Take control of your test automation with Delta Reporter
Monitor your test results with this open-source tool
Automated testing is commonly seen as a solution to all quality issues in product development. Obviously, it’s impossible to click through the entire application manually every time there is a new release. Sounds simple: just automate the repetitive tasks and free up your time. But when you start writing automated tests, you realise — they’re easy to write, but the maintenance is a huge task, that can exceed the manual testing time. The tests keep failing, no matter how hard you try 😭. (Spoiler: it’s not that bad, we’ve got a solution!)
How did we come up with the idea of Delta Reporter
Our team faced the problem I described above. So we started to brainstorm on what can be done to reduce the maintenance time 🤔 . We made a list of issues we were experiencing: flaky tests on our side, unstable environment, high volume of deployments, inability to coordinate efforts between QA team members, black-box regression without even knowing what features were released today. The list could go on forever. We knew we needed something smart. Something that could gather all of the test data on each release, analyse the failures, collect the metrics and show the high-level and low-level information on demand. We searched the web to see if such a tool existed, but everything was either not powerful enough or too heavy to be deployed on our environments. So, we just decided to build one ourselves! 🎉
Delta Reporter Overview
So here it is: our super-fast and super-shiny tool that we have been using for over a year now.
Some of Delta Reporter’s powerful features:
- Real-time updates. When the test run starts — Delta Reporter is immediately updated, so you can check the test results as the tests run. 🏄
- Flaky tests badge. There is this flashing red sign ❗️ letting you know, that this test failed more than 5/10 times. So you instantly know, there is a potential issue there.
- Screenshots. If you are running selenium tests, you can view the screenshots and video recordings for the failed tests . Very handy, as you no longer need to go and reproduce the test yourself to figure out the issue.
- Filters. For your convenience, you can filter out only Failed tests. Let’s be honest, who cares about the Passed ones 😃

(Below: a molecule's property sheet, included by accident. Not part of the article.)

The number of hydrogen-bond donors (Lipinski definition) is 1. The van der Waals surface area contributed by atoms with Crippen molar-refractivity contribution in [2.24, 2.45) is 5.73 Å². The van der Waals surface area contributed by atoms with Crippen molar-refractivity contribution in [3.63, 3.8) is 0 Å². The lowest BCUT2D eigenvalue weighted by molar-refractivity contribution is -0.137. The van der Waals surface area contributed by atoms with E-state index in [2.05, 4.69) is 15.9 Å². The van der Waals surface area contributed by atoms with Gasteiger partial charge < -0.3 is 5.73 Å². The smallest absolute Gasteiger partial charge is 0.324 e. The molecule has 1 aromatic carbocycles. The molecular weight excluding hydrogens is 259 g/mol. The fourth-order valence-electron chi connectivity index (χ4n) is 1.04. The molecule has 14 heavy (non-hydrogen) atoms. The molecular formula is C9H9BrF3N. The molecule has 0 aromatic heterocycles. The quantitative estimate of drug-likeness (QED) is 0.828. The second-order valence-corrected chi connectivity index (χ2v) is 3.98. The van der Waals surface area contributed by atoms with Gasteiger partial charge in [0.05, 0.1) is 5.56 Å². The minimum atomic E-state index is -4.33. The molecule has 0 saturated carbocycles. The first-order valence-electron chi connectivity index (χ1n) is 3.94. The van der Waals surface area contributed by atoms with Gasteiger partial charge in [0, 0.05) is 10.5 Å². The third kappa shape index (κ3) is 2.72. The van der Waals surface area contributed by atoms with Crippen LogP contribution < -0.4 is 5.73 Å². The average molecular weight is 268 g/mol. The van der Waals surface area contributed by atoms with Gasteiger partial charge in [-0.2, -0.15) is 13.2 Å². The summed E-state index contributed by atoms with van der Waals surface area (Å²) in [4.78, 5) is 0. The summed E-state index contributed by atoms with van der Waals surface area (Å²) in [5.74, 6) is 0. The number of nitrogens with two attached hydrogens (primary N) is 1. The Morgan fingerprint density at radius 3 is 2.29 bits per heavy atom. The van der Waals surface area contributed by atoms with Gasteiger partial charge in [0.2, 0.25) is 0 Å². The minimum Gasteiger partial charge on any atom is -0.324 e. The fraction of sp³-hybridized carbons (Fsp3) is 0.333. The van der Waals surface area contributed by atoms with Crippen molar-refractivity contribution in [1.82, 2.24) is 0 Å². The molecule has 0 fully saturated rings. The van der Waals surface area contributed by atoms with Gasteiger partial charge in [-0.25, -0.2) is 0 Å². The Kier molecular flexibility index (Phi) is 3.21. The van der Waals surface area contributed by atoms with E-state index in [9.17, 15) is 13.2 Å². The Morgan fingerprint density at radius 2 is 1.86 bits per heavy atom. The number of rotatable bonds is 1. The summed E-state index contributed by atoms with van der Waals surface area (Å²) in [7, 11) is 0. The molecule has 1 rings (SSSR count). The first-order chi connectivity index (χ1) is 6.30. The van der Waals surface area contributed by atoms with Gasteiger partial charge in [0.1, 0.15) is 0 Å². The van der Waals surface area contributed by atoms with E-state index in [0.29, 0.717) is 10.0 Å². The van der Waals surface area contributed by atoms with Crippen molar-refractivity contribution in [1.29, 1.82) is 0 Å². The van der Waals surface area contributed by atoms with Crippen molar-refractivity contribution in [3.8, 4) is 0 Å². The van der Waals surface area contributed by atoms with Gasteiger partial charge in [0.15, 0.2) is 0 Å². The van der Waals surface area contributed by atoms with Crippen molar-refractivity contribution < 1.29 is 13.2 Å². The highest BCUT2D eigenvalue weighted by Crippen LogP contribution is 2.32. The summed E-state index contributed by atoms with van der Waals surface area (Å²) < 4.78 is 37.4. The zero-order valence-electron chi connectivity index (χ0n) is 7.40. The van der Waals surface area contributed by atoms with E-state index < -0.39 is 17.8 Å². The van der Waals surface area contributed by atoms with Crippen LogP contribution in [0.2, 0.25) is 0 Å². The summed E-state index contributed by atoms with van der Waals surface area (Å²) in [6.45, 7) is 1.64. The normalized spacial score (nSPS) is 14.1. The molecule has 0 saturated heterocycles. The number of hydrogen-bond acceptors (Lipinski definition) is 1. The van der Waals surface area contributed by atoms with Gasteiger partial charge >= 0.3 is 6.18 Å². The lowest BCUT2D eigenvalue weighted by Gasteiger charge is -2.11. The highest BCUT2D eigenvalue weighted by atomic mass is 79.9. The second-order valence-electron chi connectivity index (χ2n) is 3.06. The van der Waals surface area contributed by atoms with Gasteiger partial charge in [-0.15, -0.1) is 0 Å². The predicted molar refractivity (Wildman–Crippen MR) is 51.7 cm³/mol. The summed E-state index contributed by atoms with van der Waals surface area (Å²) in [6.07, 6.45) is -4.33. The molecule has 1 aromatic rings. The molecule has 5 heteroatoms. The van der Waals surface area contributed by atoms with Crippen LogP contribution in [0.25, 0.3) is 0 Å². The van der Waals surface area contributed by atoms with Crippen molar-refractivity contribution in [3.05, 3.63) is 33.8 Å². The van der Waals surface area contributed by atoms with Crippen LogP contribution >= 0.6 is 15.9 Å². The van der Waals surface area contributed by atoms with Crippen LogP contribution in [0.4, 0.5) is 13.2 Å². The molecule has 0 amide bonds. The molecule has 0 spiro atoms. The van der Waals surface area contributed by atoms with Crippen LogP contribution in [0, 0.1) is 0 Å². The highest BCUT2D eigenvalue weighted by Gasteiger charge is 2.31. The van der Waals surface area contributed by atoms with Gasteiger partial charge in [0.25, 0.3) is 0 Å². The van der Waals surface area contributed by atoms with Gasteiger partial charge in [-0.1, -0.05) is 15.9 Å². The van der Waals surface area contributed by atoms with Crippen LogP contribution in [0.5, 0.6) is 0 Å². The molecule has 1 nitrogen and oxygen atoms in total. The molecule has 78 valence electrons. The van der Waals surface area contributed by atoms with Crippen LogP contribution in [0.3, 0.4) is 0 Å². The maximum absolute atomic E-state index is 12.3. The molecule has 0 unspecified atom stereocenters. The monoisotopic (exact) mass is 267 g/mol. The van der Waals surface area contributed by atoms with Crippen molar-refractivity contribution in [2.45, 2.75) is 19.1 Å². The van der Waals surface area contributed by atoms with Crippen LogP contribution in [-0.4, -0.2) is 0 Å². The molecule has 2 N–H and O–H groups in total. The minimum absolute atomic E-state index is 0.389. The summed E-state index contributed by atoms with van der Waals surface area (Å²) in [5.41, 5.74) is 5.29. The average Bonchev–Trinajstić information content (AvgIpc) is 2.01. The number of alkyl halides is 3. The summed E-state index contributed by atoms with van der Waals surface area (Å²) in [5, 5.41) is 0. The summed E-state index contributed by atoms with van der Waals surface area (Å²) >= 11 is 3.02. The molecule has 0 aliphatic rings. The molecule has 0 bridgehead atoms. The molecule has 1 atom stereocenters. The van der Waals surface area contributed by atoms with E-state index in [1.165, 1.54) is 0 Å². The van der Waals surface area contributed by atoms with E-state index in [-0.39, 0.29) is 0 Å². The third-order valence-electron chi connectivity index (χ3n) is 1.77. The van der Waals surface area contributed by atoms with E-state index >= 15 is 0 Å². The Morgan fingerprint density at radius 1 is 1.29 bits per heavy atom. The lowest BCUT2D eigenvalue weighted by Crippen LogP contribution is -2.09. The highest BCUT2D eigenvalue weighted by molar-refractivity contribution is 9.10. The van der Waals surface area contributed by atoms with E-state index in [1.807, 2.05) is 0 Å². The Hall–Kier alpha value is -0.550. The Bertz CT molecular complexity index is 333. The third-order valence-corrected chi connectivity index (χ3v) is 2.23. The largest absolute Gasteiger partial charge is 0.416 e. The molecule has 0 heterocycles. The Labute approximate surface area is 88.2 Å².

- Test history. There is a tab, where you can view all the historical runs of this particular test. It gives you the option to quickly check how this test behaved before.
- Resolution. This is the yellow badge on the screenshot above. You can set it for each test, so when you or your colleagues scroll through the results and see, for instance, “Product defect” or “Environment issue”, they instantly know there is no need to spend time checking this failure now. And this is what we are trying to achieve — reducing the number of test failures we need to go through! And make the collaboration smooth and less painful 🐼
- Charts and graphs. We know how your manager loves a good chart. Ours does also! 📈 We are currently developing a charts page, where you’ll be able to filter by the project, resolution, date, test type and many-many more options. Apart from the shiny metrics for the tops, these charts will be invaluable to the QA team, as it’s easier to prove there is a constant environmental issue or the devs are pushing too many bugs, when you have a good proof. Use these stats to highlight the issues and start improving the quality!
- Another cool thing is that we can combine all the test results (unit, integration, e2e) under one “launch”. So that when there is a release, everything is there for you in one place.
- And the last but not least, the tool is open-source!
- WebdriverIO — end to end selenium based framework
- TestNG — api test framework for Java applications
- Junit 4 and 5 — for Java apps unit testing
- Cypress [we are currently working on the implementation]
- Pytest [we are currently working on the implementation]
Where to start
First of all, please visit our Delta Demo Page! (it might be a bit slow to load).
If you are happy to try it out locally, good news! You just need to clone the repo and run “docker-compose up”! 😝
You might also want to deploy the tool on your environment. We promise, it should be easy enough! Please check out our Getting Started Guide for the details.